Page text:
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Ten medical tests or treatments you should question as a parent

Posted by Dr. Claire McCarthy  March 19, 2014 02:17 PM

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8557144686.jpgIn medicine, as in many other fields (and aspects of life), just because you can do something doesn't mean you should.

We have come so far in medicine. We have so many tests and medications, many of them new. As doctors, we want to do everything we can to make sure we are taking the very best care possible of our patients--but sometimes, we end up overdoing it. Sometimes in our attempt to help we do things that aren't really necessary, and might even cause harm.

That's where the Choosing Wisely campaign comes in. Funded by the ABIM Foundation, it is a campaign to get doctors to come together and make recommendations for doctors, patients and families so that they can, well, choose wisely. The American Academy of Pediatrics (AAP) has been part of this effort, and recently came out with an updated list of ten tests and treatments you should question as a parent. Here they are:

1. Antibiotics for upper respiratory infections, like sore throats, sinusitis and most coughs. The majority of these illnesses are caused by viruses; not only do antibiotics not kill viruses, they can have side effects--and overuse leads to resistance (the bacteria get smart, and then the antibiotics don't work when we need them to). Sometimes we do need to use antibiotics, such as in strep throat--but if you are getting a prescription for them, be sure to ask your doctor if it's definitely necessary (if the answer is yes, take it!)

2. Cough and cold medicines for children under the age of 4 years. They don't really help, and they can have dangerous side effects. Go for the chicken soup, humidifier, and honey (for kids over a year) instead. 

3. CT scans for minor head injuries. We all want to be sure there's no damage when our kid falls off the swing and bumps his head--but most of the time, a good physical examination and some observation gives the answer just as well as a CT scan, and without the radiation exposure. There are clear guidelines for doctors about what to do--if you end up in an emergency room with your child after a head bump, ask about them.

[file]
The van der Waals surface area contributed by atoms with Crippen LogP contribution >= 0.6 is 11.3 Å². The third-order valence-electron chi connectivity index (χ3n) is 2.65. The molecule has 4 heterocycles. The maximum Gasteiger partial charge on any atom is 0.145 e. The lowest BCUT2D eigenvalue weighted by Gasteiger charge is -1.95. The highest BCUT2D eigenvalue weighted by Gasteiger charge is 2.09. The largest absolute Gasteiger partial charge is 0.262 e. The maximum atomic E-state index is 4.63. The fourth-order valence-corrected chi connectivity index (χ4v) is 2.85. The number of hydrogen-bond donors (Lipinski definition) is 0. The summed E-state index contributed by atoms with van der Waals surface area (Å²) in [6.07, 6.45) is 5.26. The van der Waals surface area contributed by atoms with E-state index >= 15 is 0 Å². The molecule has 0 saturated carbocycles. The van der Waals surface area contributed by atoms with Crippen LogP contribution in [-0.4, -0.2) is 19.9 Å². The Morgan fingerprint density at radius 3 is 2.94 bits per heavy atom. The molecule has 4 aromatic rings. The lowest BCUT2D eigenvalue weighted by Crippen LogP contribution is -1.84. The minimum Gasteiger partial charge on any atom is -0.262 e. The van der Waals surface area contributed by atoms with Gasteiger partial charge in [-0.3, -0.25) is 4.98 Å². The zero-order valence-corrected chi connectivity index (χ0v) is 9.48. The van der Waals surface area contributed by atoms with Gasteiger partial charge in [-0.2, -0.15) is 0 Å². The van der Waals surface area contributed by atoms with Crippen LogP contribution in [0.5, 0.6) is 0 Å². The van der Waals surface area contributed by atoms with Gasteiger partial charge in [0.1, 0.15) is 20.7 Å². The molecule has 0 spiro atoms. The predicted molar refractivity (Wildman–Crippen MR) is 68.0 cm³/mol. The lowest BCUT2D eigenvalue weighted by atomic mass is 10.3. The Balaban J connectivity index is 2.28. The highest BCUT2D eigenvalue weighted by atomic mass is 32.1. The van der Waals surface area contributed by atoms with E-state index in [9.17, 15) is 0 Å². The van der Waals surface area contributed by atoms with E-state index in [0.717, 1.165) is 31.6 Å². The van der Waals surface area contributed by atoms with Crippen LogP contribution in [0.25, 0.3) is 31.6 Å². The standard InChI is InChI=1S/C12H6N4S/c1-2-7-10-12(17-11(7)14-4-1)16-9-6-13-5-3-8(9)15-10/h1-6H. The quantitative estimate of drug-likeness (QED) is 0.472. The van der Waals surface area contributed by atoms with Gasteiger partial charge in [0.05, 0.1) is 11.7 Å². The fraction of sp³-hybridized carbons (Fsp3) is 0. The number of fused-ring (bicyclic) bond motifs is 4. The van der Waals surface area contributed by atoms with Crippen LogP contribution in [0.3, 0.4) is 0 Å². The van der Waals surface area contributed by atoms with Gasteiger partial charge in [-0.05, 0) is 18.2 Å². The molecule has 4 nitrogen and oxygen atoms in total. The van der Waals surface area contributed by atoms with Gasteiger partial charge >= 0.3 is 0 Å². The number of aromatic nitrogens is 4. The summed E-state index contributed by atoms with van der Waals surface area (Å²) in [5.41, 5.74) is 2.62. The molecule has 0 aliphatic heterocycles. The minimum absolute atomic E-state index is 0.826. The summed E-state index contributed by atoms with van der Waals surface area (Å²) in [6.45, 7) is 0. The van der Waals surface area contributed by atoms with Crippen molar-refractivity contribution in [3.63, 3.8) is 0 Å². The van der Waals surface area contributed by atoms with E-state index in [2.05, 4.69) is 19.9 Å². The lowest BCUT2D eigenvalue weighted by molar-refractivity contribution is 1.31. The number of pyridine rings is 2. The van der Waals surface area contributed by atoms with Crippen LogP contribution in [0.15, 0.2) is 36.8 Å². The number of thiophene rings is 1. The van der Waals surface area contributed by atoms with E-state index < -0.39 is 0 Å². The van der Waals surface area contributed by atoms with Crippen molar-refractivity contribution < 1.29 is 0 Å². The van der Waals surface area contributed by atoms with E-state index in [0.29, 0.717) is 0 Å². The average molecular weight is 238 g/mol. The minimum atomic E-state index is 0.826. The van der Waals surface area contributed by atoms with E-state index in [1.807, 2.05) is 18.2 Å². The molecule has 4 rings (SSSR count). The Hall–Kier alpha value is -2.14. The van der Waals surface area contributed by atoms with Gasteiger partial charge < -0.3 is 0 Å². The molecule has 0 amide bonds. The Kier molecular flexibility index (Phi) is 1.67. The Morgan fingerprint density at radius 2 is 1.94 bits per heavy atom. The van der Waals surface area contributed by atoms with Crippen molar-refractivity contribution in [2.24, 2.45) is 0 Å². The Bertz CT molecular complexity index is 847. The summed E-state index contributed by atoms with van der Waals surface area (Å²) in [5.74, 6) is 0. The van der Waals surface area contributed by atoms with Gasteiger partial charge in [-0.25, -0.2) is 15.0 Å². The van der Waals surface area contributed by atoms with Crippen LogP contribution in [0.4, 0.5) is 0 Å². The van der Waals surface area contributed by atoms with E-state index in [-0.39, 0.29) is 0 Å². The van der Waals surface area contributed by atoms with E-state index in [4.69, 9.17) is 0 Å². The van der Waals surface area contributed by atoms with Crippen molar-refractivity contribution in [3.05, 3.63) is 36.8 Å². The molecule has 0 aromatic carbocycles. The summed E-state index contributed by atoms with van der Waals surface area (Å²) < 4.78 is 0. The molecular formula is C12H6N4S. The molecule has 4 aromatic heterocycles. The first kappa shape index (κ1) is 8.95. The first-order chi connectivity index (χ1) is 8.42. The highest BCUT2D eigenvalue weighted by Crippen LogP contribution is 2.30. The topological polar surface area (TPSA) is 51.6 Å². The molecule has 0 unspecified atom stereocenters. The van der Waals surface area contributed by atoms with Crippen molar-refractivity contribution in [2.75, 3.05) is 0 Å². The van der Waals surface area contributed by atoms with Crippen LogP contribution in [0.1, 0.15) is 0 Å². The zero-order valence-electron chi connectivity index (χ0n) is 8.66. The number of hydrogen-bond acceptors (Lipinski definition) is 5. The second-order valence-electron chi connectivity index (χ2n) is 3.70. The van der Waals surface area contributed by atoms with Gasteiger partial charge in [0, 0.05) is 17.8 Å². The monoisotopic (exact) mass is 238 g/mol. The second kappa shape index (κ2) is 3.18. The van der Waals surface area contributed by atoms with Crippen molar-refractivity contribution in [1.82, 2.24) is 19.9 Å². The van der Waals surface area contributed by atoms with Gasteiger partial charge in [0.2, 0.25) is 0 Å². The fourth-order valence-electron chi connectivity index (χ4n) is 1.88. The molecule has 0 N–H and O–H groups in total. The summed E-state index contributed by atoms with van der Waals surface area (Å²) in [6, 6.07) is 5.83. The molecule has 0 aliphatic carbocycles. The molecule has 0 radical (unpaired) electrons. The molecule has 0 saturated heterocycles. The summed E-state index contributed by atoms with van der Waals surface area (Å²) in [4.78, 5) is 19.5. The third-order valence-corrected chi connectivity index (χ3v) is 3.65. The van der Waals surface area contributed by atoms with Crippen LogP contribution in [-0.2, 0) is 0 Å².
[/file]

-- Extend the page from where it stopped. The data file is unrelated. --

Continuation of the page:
4. CT or MRI for children with simple febrile seizures. These are very common seizures in children, and unless there is something unusual about the seizure or what happened, we don't need to do tests to look at the brain.

5. CT scans for most stomachaches. There's a bit of a theme here, and an understandable one. If you can look and make sure there's nothing bad inside, why not look? Well, because it exposes children to radiation, that's why. So, bottom line: unless you have a really good reason to think you are going to see something on a CT scan, you shouldn't do one.

6. High-dose steroids for preventing lung disease in premature babies. Lung disease is a common complication of prematurity, and it can be lifelong--but high-dose steroids don't actually help, and can cause problems, including brain and development problems.

7. Screening blood tests for food allergies, unless there is a clear reason. I get this request a lot from families, actually. They hear about food allergies, their child has an unclear symptom (like an occasional stomachache or headache) and they want me to find out if there may be an allergy. The problem is that the blood test results can be positive even if there isn't an allergy. So unless the story really does seem like an allergic reaction (there are various symptoms of food allergy--you and your doctor will decide together after questions and discussion), it's better not to do the test.

8. Medications for reflux in babies who spit up--but are otherwise well and growing. Some babies just spit up. They get better with time. The medicines don't make much of a difference, if any, and can have side effects. 

9. Urine cultures when there are no signs of infection. If there isn't fever, burning with urination, urinating more frequently, belly ache or other signs of infection, don't bother looking for one. You can sometimes have bacteria in the urine without it causing infection, and then you end up treating something that isn't a problem with antibiotics--which can cause problems. 

10. Home apnea monitors to prevent SIDS. This is something that has come up recently, as companies offer understandably scared parents machines that supposedly let them know when their babies stop breathing. But they don't really prevent SIDS--and not only can they have frightening false alarms, they might get in the way of parents watching over their babies properly (because they think the machine is doing it). Machines like these might be a good idea for babies with certain health problems, although this is uncommon--talk to your doctor if you think your baby might need one.

For more information, check out the press release on the AAP website. And, of course, talk to your doctor. 

This blog is not written or edited by or the Boston Globe.
The author is solely responsible for the content.

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About MD Mama

Claire McCarthy, M.D., is a pediatrician and Medical Communications Editor at Boston Children's Hospital . An assistant professor of pediatrics at Harvard Medical School and a senior editor for Harvard More »

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